Directed: Laso Benedek
Written: William Bast
Released: 15 Jan 1963
This was a pretty interesting episode. Once again, Combat! revisits conflicting conscious among their characters. This one in the form of Annette, a French woman that gets caught up inside a resistance ring while hitching a ride to Paris. She is played by Micheline Presle.
It begins in a picturesque farm in Normandy as Saunders enters a farm house to check it out. Saunders says that the danger is in the quiet. Quiet hidden danger.
Saunders finds a record player and he puts a record that his mom sent to him on it. It starts off playing the side where his sister “The brat” begins speaking. He realizes that it’s too risky to listen to it there and takes it off. Right after that, some Germans enter the house and take him prisoner.
While Saunders is being transported, along with a few other prisoners, one which is a member of the French underground. The truck hits a mine and runs off the road. Saunders overpowers the German guard who is killed by the resistance fighters who have come to rescue them.
The driver of the truck, Andre Mallot, who was also one of the escapees goes into a cafe to see if he can get any ration coupons for gasoline so he could make the trip to Paris. Annette, who is sitting in the cafe, overhears him and offers to help him with her gasoline coupons, if she could hitch a ride with him to Paris. He notices that the coupons are from the Reichstag and wonders how she got them? Her reply was “Does it matter? You need them. And I need a lift. It is a fair exchange.”
They stop in a village about 5km from Paris. Andre gets out of the truck to go get another man in a hotel. Annette is panicked that she’ll be left with the men along in the truck.
Before she knows it, she witnesses the Germans picking Andre up and shooting his accomplice as he runs away.
Annette must now choose whether to follow her conscious or to just walk away. She tells the men in the back that she’ll leave the back open but they’re now on their own. Saunders is able to talk her into driving them to another village to Rue Chamblise.
They get to a little shop where the guy complains that there are too many for him to hide out. Annette has no choice but to take one of them to her apartment, which happens to be Saunders.
While Saunders is waiting, Annette has a visitor from her German lover, Major Kurt Hoffman. He’s a German staff officer played by Alf Kjelin. After he leaves, Saunders is tactful about his questions to her about her relationship to Kurt. She tries to explain to Saunders that she is genuinely in love with him and not simply using him for creature comforts during the German occupation.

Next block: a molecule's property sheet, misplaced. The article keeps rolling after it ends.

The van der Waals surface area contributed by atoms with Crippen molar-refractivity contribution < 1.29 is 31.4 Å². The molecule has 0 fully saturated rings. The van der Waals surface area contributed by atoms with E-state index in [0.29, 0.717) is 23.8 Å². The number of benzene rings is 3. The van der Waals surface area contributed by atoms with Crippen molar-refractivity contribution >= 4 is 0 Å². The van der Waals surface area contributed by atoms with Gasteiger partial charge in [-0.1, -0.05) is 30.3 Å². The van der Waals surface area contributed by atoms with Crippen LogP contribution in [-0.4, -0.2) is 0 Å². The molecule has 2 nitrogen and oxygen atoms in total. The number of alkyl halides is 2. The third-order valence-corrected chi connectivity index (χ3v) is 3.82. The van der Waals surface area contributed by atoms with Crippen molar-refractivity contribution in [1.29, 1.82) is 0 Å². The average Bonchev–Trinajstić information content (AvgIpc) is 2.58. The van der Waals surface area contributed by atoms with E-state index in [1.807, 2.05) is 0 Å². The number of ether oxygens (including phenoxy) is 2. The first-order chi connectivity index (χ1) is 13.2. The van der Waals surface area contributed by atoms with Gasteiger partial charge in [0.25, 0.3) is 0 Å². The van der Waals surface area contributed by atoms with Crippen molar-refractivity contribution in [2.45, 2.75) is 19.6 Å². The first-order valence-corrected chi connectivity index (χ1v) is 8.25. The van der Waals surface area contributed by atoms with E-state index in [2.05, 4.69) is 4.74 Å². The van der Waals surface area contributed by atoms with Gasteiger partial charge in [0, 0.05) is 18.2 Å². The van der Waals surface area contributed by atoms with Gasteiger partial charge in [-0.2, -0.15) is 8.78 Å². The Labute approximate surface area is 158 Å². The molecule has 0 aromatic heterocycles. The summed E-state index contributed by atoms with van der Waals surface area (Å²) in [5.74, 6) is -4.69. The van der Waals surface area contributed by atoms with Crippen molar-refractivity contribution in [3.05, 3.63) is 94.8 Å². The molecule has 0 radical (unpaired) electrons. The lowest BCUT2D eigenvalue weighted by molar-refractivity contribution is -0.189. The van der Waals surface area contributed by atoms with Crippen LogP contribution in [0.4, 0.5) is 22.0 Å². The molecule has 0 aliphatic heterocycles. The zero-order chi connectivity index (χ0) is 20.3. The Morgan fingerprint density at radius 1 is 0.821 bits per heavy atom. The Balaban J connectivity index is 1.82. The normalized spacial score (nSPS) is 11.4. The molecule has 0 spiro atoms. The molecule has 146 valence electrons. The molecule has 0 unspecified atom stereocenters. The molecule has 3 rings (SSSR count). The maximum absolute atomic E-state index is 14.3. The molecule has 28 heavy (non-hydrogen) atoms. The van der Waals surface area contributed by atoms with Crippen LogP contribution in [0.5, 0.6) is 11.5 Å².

Once Kurt leaves, Annette asks Saunders if he would like to play the record that he has in his possession. He says “Yes” and she plays it for him. The acting at this point is very convincing, Saunders showing how much he misses his family back home especially when his kid sister Louise was talking. She used an expression that I haven’t heard for a long time. She told Saunders that the song would “send him”, which means that he’ll really like it.
They all of a sudden hear a staff car pulling up and Annette spots Kurt coming back up the stairs. Kurt comes back expressing his frustration with the German command and how they are being told a lot of lies about how they’re going to be victorious against the allies.
That’s when he notices the record which is still in the player. Annette has to quickly come up with an excuse and how she got it in her village of V’ray from a G.I. because she thought that it would “amuse” Kurt. How it would’ve amused him, I’ll never know but he did have some musings about the song that Louise sent to Saunders. He says – “Strange. I don’t even know these people. Yet, I envy them.”
The next day, Annette and Kurt were away all day long while Saunders waited in her apartment. The entire day, the phone kept ringing and Saunders was frustrated because he wasn’t able to answer it. He then sees Annette and Kurt coming home. He quickly scoops up all the rubbish around the house, including some ash trays. I was thinking right then, how some tell tale smells from the cigarettes would be a dead giveaway, since Annette has not been home all day.
Kurt goes into the other room to get cleaned up and shave. In the mean time, Annette picks up the phone and is informed by the resistance that Saunders has to be ready right away to make his escape in a barge that will be waiting for him down by the canal.
Unfortunately, Kurt catches them attempting to leave and holds them at gun point with his luger. He makes a call to Gestapo when Saunders goes for the gun and they get into a tussle which results in Kurt getting shot and killed.
Annette then accuses Saunders of being “murderer”, when it was clearly a case of self defense. Even Kurt talked Annette to go with Saunders or else she will be questioned by the Gestapo.
They make their way to the canal where they meet with one of the wounded Americans. They’re waiting for the Germans to clear the little bridge that they have to cross in order to get to the barge. The American and the German get into a fight and the German throws him into the water and the American drowns because he can’t swim. The German ends up with his knife being stabbed into his back by Annette, killing him.
They then get to where they need to split up. They meet up with some other resistance fighters and what appears to be British soldiers. At least they had British accents.
Not sure what kind of rifles they’re carrying. They look like M1903 Springfields.
Saunders tries several times to try to talk to Annette but she won’t respond to him. When it’s time to split up, she wordlessly goes with the other group, not saying anything to Saunders.
Saunders kills 1 Major Kurt Hoffman in the scuffle over luger
Annette kills German soldier on bridge